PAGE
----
Collaboration is one of the most significant ingredients to interdisciplinary learning. “Probably one of the greatest benefits to team teaching is the opportunity and necessity of becoming a reflective teacher,” says Gardner and Southerland. “What was done in isolation before is up for scrutiny as well as admiration in front of teaching peers. For example, when our teaching team sat down for debriefing sessions, we often talked about pedagogy, and those who had been immersed only in their content before had to think about how that content was being delivered to students.” Sounds like some awesome deeper learning for teachers and students. Interested in co-teaching a lesson or unit but not sure where to start? Check out our co-teaching strategies.

What you need to start your learning remix

As you come up with unit and lesson plan ideas, consider the following three things to get started with interdisciplinary learning and teaching:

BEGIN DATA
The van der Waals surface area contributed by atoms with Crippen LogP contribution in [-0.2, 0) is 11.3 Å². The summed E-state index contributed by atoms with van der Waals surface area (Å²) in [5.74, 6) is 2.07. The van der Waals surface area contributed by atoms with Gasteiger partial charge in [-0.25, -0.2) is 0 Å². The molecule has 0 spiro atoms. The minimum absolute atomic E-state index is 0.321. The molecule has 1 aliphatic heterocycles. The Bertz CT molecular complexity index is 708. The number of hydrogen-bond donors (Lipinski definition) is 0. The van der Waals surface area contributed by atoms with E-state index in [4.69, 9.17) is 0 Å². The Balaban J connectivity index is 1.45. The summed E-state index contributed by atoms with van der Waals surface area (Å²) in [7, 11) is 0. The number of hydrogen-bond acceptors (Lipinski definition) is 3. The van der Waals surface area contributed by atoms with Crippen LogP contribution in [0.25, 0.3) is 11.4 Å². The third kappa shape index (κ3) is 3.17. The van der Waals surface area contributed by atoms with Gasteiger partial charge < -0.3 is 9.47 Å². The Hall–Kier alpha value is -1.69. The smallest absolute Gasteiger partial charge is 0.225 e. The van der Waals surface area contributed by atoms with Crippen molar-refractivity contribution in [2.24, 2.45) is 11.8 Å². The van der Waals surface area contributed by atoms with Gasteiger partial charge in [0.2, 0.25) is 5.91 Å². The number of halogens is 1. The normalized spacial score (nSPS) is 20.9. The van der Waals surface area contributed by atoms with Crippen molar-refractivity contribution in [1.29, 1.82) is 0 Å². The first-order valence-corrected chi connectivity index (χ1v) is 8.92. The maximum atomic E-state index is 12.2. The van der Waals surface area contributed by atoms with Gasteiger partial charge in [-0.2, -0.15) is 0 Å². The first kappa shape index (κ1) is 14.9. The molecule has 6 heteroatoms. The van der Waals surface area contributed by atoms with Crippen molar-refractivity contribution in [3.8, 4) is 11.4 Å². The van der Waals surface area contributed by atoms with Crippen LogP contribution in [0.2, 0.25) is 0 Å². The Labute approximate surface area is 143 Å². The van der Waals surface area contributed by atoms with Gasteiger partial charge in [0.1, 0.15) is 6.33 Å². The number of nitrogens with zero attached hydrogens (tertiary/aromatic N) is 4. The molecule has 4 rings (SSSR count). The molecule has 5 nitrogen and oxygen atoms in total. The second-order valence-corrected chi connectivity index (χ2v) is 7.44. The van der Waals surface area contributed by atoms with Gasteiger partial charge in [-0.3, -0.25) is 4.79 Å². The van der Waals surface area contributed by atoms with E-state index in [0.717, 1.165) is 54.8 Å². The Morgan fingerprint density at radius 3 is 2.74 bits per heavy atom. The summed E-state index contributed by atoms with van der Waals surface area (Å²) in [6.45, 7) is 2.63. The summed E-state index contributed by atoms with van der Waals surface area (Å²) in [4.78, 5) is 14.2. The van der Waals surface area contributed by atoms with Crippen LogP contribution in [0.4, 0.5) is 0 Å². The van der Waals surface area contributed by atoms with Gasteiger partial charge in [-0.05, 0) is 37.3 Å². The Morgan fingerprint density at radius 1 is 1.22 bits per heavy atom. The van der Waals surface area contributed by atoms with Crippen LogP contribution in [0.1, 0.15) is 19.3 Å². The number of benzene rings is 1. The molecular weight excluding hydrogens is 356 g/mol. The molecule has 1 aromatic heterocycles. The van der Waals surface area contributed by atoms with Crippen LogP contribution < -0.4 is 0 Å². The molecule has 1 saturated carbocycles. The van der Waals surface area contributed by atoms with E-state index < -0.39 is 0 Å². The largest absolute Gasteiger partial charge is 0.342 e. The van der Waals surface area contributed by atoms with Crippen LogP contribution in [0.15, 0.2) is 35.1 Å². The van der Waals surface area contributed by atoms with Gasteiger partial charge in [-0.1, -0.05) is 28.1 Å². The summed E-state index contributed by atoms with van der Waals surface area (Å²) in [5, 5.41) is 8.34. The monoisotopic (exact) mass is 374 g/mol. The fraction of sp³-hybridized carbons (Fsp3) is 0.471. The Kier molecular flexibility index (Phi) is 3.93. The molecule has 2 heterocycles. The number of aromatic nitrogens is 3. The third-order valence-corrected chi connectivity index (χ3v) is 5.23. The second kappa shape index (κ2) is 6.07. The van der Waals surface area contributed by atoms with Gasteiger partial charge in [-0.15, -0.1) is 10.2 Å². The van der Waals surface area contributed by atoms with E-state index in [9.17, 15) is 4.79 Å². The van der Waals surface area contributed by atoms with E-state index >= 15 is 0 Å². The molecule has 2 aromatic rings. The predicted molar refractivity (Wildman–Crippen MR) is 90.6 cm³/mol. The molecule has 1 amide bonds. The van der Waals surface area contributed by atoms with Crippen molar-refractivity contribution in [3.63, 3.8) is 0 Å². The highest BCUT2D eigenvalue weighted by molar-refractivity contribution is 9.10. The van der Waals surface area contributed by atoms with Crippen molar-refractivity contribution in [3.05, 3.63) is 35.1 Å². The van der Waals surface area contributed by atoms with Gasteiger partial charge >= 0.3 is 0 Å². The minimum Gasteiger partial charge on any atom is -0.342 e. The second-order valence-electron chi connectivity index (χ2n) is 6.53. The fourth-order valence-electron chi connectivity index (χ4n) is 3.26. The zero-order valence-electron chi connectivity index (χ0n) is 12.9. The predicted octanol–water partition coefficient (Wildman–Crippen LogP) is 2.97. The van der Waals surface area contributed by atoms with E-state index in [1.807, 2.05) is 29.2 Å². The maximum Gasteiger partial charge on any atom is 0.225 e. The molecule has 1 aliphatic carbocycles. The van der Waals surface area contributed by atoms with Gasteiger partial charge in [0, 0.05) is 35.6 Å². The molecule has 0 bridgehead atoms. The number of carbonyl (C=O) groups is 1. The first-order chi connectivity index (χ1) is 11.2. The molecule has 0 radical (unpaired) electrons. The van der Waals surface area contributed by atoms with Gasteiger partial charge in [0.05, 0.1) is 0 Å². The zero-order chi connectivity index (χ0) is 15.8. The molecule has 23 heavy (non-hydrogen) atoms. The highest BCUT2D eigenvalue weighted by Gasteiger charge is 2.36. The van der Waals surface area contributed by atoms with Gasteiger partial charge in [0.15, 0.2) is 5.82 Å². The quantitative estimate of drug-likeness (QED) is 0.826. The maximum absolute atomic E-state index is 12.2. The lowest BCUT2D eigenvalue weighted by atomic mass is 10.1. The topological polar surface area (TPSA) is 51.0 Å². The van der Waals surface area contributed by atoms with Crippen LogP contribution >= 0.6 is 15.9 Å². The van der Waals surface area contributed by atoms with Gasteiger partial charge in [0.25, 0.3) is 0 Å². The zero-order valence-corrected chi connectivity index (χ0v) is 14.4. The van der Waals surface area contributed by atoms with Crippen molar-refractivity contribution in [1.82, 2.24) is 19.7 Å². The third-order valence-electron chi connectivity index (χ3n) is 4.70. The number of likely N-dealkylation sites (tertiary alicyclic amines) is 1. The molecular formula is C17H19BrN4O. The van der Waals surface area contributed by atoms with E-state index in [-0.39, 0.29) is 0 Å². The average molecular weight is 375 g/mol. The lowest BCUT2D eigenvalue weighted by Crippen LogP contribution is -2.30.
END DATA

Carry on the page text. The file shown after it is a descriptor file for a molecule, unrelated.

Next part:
1. How can I bring a totally unexpected skill or modality to my content area to deepen learning for my students?
  2. How can I work with a colleague from another class, grade, or subject area to create an interdisciplinary project?
  3. How can I connect academic learning to its real-world applications so students understand its value and purpose?

Once you get going, consider these tips for building successful project-based learning units and try to carve out time for reflection so that you’re able to learn and improve every time you get creative and mix it up.

Jennifer Gunn spent 10 years in newspaper and magazine publishing before moving to public education. She is a curriculum designer, a teaching coach, and high school educator in New York City. She is also co-founder of the annual EDxEDNYC Education Conference for teacher-led innovation and regularly presents at conferences on the topics of adolescent literacy, leadership, and education innovation.